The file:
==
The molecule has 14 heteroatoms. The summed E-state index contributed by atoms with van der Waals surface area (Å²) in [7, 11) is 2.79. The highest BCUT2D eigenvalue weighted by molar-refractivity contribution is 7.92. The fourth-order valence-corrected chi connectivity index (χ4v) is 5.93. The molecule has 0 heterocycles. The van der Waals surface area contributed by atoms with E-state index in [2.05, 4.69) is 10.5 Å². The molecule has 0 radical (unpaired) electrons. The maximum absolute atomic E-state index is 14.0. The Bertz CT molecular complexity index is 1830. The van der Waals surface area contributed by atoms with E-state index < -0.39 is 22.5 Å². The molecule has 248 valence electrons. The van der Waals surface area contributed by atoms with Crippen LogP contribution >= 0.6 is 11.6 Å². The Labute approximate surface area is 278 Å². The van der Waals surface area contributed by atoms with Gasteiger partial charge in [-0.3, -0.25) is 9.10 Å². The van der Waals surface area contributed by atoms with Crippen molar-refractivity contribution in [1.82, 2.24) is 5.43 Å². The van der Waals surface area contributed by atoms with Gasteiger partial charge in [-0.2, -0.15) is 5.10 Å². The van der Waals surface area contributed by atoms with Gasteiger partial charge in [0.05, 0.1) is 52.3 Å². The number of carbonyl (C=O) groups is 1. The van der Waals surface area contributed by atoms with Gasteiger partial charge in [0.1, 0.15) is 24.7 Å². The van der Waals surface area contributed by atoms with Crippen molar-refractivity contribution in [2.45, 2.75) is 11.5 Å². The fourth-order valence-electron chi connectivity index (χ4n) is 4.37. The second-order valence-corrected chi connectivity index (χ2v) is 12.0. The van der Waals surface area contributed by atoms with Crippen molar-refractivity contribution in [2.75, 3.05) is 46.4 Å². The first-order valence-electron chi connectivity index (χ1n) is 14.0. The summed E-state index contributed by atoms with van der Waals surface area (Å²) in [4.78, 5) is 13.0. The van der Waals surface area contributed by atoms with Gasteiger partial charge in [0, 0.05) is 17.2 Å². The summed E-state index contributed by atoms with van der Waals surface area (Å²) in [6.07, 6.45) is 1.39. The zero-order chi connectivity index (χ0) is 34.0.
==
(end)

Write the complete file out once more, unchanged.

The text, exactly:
The molecule has 14 heteroatoms. The summed E-state index contributed by atoms with van der Waals surface area (Å²) in [7, 11) is 2.79. The highest BCUT2D eigenvalue weighted by molar-refractivity contribution is 7.92. The fourth-order valence-corrected chi connectivity index (χ4v) is 5.93. The molecule has 0 heterocycles. The van der Waals surface area contributed by atoms with E-state index in [2.05, 4.69) is 10.5 Å². The molecule has 0 radical (unpaired) electrons. The maximum absolute atomic E-state index is 14.0. The Bertz CT molecular complexity index is 1830. The van der Waals surface area contributed by atoms with E-state index < -0.39 is 22.5 Å². The molecule has 248 valence electrons. The van der Waals surface area contributed by atoms with Crippen LogP contribution >= 0.6 is 11.6 Å². The Labute approximate surface area is 278 Å². The van der Waals surface area contributed by atoms with Gasteiger partial charge in [-0.3, -0.25) is 9.10 Å². The van der Waals surface area contributed by atoms with Crippen molar-refractivity contribution in [1.82, 2.24) is 5.43 Å². The van der Waals surface area contributed by atoms with Gasteiger partial charge in [-0.2, -0.15) is 5.10 Å². The van der Waals surface area contributed by atoms with Gasteiger partial charge in [0.05, 0.1) is 52.3 Å². The number of carbonyl (C=O) groups is 1. The van der Waals surface area contributed by atoms with Gasteiger partial charge in [0.1, 0.15) is 24.7 Å². The van der Waals surface area contributed by atoms with Crippen molar-refractivity contribution in [2.45, 2.75) is 11.5 Å². The fourth-order valence-electron chi connectivity index (χ4n) is 4.37. The second-order valence-corrected chi connectivity index (χ2v) is 12.0. The van der Waals surface area contributed by atoms with Crippen molar-refractivity contribution in [2.75, 3.05) is 46.4 Å². The first-order valence-electron chi connectivity index (χ1n) is 14.0. The summed E-state index contributed by atoms with van der Waals surface area (Å²) in [4.78, 5) is 13.0. The van der Waals surface area contributed by atoms with Gasteiger partial charge in [0, 0.05) is 17.2 Å². The summed E-state index contributed by atoms with van der Waals surface area (Å²) in [6.07, 6.45) is 1.39. The zero-order chi connectivity index (χ0) is 34.0.